• The initial dose may be increased 120 to 160 mg twice daily. The dosage should be adjusted gradually allowing 3 days between dosing increments in order to attain steady-state plasma concentrations and to allow monitoring of QT intervals. Graded dose adjustment will help prevent doses that are higher than necessary to control the arrhythmia. Most patients obtain a therapeutic response with a total daily dose of 160 to 320 mg given in two or three divided doses.

Parenteral

  • Initial: 75 mg IV infused over 5 hours once or twice daily based on the creatinine clearance.
  • Maintenance: 75 to 300 mg infused over 5 hours once or twice daily based on the creatinine clearance.
  • The dose may be increased in increments of 75 mg/day every 3 days. Doses as high as 225 or 300 mg IV have been utilized in patients with refractory life-threatening arrhythmias.
  • Start IV therapy only if the baseline QT interval is less than 450 msec. During initiation and titration, monitor the QT interval after the completion of each infusion. If the QT interval prolongs to 500 msec or greater, reduce the dose, decrease the infusion rate, or discontinue the drug.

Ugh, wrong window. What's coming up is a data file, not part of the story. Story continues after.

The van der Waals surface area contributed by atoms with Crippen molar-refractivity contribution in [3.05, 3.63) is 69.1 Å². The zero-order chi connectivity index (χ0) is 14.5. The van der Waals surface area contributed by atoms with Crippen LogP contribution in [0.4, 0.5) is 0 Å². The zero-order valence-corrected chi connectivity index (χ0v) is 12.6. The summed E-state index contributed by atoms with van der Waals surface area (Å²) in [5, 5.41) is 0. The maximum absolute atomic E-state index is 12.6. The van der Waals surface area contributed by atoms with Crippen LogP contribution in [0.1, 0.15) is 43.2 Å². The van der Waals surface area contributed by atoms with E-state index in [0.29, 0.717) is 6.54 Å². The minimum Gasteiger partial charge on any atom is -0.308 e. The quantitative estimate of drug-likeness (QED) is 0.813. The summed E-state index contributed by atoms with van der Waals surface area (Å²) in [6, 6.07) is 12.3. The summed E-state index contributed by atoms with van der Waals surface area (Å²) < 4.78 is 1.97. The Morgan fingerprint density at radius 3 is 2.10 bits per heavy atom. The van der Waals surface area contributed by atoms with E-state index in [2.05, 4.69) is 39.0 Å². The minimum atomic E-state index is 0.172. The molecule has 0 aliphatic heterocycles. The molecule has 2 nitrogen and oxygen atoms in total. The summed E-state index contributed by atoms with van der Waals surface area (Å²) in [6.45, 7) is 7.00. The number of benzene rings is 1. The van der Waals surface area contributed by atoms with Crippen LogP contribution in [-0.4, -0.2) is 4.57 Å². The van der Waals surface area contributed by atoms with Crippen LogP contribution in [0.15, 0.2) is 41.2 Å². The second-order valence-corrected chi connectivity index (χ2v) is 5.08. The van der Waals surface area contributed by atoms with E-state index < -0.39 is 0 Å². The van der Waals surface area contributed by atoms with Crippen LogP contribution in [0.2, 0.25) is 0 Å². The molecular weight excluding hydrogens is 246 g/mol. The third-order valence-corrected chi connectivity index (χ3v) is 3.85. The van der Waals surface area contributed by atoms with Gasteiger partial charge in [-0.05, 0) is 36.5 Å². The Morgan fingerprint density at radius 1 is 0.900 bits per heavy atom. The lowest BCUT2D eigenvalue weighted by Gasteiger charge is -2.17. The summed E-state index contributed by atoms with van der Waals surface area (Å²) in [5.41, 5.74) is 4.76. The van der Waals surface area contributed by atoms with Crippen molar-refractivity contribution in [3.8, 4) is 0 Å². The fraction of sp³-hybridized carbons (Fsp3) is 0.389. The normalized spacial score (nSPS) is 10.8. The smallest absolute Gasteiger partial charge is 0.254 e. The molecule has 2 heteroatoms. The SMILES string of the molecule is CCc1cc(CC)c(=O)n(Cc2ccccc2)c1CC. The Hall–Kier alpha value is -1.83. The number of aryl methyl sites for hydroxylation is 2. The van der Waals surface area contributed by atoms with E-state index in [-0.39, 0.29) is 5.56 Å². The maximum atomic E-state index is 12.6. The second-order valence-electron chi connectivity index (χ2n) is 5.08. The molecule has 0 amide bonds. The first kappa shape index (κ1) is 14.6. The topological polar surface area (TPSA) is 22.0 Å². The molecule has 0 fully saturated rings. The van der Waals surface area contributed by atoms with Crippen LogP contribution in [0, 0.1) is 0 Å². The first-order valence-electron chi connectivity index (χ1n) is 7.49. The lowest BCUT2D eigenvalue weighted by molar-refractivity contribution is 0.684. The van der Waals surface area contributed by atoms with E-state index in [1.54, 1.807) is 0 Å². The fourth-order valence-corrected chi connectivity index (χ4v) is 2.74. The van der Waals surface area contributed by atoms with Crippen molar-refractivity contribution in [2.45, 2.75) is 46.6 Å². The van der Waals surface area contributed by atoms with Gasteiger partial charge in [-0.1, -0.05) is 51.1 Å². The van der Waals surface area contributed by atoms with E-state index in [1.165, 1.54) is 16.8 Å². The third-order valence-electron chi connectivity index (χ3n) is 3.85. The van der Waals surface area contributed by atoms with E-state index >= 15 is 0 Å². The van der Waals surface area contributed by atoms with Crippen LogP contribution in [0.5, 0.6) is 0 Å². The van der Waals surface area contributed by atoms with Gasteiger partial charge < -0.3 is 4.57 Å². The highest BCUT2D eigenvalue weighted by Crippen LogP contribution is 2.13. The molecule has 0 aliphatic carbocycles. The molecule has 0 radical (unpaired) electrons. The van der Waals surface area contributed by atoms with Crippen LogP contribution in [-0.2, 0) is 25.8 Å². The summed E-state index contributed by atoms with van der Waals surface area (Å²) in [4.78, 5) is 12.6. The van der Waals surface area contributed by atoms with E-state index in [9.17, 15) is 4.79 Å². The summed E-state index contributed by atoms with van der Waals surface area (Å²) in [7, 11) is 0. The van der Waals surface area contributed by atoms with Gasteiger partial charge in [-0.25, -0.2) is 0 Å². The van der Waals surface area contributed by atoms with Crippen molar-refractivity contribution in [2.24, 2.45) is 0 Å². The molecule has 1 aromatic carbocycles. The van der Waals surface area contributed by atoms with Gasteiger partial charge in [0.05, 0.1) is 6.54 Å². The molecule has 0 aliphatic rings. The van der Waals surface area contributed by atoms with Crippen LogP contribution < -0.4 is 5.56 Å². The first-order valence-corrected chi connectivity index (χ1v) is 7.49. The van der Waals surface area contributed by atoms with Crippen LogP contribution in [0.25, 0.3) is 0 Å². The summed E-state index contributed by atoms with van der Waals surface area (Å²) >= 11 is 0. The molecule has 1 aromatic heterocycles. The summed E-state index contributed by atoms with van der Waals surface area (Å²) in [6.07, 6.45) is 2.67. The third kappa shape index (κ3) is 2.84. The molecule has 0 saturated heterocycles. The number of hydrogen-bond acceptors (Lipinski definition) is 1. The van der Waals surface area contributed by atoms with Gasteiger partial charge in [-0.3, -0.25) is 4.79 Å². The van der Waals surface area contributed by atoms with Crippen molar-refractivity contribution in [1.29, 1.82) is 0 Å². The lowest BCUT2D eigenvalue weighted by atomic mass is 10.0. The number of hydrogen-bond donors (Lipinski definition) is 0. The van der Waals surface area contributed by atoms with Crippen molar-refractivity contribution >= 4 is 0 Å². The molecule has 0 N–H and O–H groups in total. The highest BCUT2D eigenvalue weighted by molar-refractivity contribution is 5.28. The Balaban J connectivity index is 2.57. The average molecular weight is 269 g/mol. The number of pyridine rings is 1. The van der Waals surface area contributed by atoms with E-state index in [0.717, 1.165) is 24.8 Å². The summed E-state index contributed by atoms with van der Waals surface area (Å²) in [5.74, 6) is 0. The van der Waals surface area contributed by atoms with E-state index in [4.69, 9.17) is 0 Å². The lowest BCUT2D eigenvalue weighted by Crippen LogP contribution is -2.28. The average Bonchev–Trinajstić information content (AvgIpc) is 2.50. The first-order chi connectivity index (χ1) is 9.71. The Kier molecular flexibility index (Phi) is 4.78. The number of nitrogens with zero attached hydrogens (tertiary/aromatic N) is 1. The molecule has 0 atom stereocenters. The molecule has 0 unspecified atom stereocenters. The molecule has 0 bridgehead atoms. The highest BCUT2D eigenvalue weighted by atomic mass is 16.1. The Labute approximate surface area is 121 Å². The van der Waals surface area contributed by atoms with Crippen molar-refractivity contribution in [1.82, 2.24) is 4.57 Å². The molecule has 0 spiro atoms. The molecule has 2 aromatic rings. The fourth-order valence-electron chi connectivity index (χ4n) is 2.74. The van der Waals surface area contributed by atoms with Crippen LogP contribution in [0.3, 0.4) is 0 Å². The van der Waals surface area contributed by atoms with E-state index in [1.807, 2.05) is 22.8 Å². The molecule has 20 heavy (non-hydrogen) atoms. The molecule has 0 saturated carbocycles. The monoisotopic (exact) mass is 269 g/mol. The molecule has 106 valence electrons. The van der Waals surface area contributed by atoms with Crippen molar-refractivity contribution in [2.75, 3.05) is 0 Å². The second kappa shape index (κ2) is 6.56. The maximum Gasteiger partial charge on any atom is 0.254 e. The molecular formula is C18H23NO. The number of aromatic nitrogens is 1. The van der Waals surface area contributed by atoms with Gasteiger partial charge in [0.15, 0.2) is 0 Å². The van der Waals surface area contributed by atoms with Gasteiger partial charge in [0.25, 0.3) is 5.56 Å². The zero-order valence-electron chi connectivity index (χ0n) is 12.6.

Side Effects of Sotalol

The most common

You Can Also Like   Valrubicin; Uses, Dosage, Side Effects, Interactions

More common

Rare

Drug Interactions of Sotalol

Sotalol may interact with the following drug, supplements, & may change the efficacy of the drug

Pregnancy Catagory of Sotalol

FDA Pregnancy Category B

Pregnancy

This medication should not be used during pregnancy unless the benefits outweigh the risks. If you become pregnant while taking this medication, contact your doctor immediately.

Lactation

This medication passes into breast milk. If you are a breastfeeding mother and are taking sotalol, it may affect your baby. Talk to your doctor about whether you should continue breastfeeding.The safety and effectiveness of using sotalol have not been established for children and adolescents under 18 years of age.

References

  1. https://www.drugs.com/mtm/sotalol.html
  2. https://www.webmd.com/drugs/2/drug-8848/sotalol-oral/details/list-contraindications
  3. https://pubchem.ncbi.nlm.nih.gov

Sotalol, Sotalol; Indications/Uses, Dosage, Side Effects, Interaction ,Pregnancy, Rx Harun

Sotalol, Sotalol; Indications/Uses, Dosage, Side Effects, Interaction ,Pregnancy, Rx Harun

Sharing to Spread to the World

3 thoughts on “Sotalol; Indications/Uses, Dosage, Side Effects, Interaction ,Pregnancy”

Leave a Reply

Your email address will not be published.